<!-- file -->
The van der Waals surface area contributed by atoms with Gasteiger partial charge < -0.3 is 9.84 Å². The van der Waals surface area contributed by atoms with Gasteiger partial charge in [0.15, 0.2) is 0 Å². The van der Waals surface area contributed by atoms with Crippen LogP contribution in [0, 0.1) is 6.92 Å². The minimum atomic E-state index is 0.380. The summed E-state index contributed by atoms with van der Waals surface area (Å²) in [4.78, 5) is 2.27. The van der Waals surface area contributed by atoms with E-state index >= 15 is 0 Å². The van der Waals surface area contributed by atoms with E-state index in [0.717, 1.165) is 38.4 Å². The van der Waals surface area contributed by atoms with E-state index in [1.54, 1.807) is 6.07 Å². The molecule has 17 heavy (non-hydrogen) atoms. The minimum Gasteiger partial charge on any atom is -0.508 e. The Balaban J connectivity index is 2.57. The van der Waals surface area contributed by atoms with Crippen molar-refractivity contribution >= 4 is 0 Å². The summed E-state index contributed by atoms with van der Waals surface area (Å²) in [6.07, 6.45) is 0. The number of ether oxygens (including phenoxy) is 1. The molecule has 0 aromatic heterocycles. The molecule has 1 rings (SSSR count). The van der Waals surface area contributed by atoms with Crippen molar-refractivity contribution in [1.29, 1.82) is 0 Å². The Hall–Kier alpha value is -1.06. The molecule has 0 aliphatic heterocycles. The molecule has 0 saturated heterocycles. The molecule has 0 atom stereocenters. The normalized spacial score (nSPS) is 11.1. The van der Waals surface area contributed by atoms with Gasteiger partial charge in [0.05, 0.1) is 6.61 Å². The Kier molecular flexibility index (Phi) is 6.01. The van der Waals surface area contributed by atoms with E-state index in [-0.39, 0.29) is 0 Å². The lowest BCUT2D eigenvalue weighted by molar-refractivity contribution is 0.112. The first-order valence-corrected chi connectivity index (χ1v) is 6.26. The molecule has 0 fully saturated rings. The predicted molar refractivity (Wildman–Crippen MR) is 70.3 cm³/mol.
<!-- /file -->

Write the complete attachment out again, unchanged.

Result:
The van der Waals surface area contributed by atoms with Gasteiger partial charge < -0.3 is 9.84 Å². The van der Waals surface area contributed by atoms with Gasteiger partial charge in [0.15, 0.2) is 0 Å². The van der Waals surface area contributed by atoms with Crippen LogP contribution in [0, 0.1) is 6.92 Å². The minimum atomic E-state index is 0.380. The summed E-state index contributed by atoms with van der Waals surface area (Å²) in [4.78, 5) is 2.27. The van der Waals surface area contributed by atoms with E-state index >= 15 is 0 Å². The van der Waals surface area contributed by atoms with E-state index in [0.717, 1.165) is 38.4 Å². The van der Waals surface area contributed by atoms with E-state index in [1.54, 1.807) is 6.07 Å². The molecule has 17 heavy (non-hydrogen) atoms. The minimum Gasteiger partial charge on any atom is -0.508 e. The Balaban J connectivity index is 2.57. The van der Waals surface area contributed by atoms with Crippen molar-refractivity contribution >= 4 is 0 Å². The summed E-state index contributed by atoms with van der Waals surface area (Å²) in [6.07, 6.45) is 0. The number of ether oxygens (including phenoxy) is 1. The molecule has 0 aromatic heterocycles. The molecule has 1 rings (SSSR count). The van der Waals surface area contributed by atoms with Crippen molar-refractivity contribution in [1.29, 1.82) is 0 Å². The Hall–Kier alpha value is -1.06. The molecule has 0 aliphatic heterocycles. The molecule has 0 saturated heterocycles. The molecule has 0 atom stereocenters. The normalized spacial score (nSPS) is 11.1. The van der Waals surface area contributed by atoms with Gasteiger partial charge in [0.05, 0.1) is 6.61 Å². The Kier molecular flexibility index (Phi) is 6.01. The van der Waals surface area contributed by atoms with E-state index in [-0.39, 0.29) is 0 Å². The lowest BCUT2D eigenvalue weighted by molar-refractivity contribution is 0.112. The first-order valence-corrected chi connectivity index (χ1v) is 6.26. The molecule has 0 fully saturated rings. The predicted molar refractivity (Wildman–Crippen MR) is 70.3 cm³/mol.